(I understand why that form of text recognition is useful -- existing systems are big, and they do a lot of stuff you can't replicate easily, and some form of pen compatibility with them is important -- but it doesn't excite me, and I feel like it limits our imagination if we think too much about it)
A couple of years ago, we wanted to have a better idea of what projects people were doing (and had done already) at Dynamicland, so we started making this 'research gallery' application.8
It was built around this dynamic 'scrapbook'. The idea was that when you make something, you'd add a new page to the scrapbook about it, with photos, videos, text description, maybe a little embedded demo of the thing, and so on.9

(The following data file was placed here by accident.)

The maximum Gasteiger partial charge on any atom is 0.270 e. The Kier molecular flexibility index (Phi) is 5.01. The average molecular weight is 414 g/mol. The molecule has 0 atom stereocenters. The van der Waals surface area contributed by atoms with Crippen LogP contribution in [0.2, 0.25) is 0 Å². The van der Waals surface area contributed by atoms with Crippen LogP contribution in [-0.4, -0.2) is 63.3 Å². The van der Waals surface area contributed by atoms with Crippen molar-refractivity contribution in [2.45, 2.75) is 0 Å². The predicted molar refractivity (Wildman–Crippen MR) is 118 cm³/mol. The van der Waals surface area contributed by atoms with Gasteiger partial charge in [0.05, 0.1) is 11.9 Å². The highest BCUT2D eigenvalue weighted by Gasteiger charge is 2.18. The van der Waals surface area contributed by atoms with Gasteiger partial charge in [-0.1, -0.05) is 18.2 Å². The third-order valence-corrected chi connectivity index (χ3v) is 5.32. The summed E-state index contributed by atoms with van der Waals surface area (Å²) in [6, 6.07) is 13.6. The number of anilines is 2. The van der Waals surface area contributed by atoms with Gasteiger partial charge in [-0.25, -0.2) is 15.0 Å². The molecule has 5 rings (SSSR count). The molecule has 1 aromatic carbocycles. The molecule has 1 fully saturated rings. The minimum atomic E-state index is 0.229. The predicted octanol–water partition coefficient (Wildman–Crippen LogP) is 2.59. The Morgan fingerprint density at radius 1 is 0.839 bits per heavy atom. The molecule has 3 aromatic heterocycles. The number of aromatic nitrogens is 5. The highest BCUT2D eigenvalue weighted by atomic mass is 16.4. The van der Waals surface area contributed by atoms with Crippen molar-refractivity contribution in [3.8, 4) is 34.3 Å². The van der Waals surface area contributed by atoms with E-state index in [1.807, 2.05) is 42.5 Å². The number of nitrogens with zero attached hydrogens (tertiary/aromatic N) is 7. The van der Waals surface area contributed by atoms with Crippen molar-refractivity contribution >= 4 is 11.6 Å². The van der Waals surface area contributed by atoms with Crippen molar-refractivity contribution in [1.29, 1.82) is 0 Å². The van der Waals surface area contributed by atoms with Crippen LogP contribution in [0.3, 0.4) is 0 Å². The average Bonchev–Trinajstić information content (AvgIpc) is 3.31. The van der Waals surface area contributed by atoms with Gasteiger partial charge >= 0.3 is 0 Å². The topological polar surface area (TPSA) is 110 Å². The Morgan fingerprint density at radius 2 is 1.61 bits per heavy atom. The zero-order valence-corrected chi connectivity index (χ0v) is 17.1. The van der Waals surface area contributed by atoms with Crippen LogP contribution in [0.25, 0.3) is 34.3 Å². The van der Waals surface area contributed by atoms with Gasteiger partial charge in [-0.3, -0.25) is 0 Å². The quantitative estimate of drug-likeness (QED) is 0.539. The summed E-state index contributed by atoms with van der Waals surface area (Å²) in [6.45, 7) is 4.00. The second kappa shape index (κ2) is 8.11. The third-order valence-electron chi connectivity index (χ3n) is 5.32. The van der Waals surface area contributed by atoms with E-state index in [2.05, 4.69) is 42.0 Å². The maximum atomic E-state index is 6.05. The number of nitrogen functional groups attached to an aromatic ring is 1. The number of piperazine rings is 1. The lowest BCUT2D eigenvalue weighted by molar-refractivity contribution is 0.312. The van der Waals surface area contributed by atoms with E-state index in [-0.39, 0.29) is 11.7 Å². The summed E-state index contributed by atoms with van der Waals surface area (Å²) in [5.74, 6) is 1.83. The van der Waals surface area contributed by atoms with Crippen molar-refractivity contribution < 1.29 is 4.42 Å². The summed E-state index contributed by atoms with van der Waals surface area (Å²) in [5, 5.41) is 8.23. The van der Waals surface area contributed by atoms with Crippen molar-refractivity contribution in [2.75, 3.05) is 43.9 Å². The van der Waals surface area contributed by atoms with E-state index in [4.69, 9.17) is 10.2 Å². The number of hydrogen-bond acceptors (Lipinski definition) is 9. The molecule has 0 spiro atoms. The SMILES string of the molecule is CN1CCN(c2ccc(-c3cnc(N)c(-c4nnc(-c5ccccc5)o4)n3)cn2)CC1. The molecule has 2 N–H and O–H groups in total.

You can see two such scrapbook pages below -- on the left, a page about the "Animation" project, and on the right, a page about the "DNA Kit" project:
Each project at Dynamicland would get a big page (or two or three) in the scrapbook.
You can see (your eyes were probably drawn to) all the iconic Dynamicland dot-framed pages that are glued into the scrapbook. These pages are a few different things:
- photos that have been printed out via the Dynamicland system (for example, the yellow-backed areas in Animation): the photo is actually printed on the paper, but the computer also knows where and what the photo is and can transclude it onto the wall or as a thumbnail in search results or whatever
- demo videos that play on the scrapbook (the purple "History" in Animation)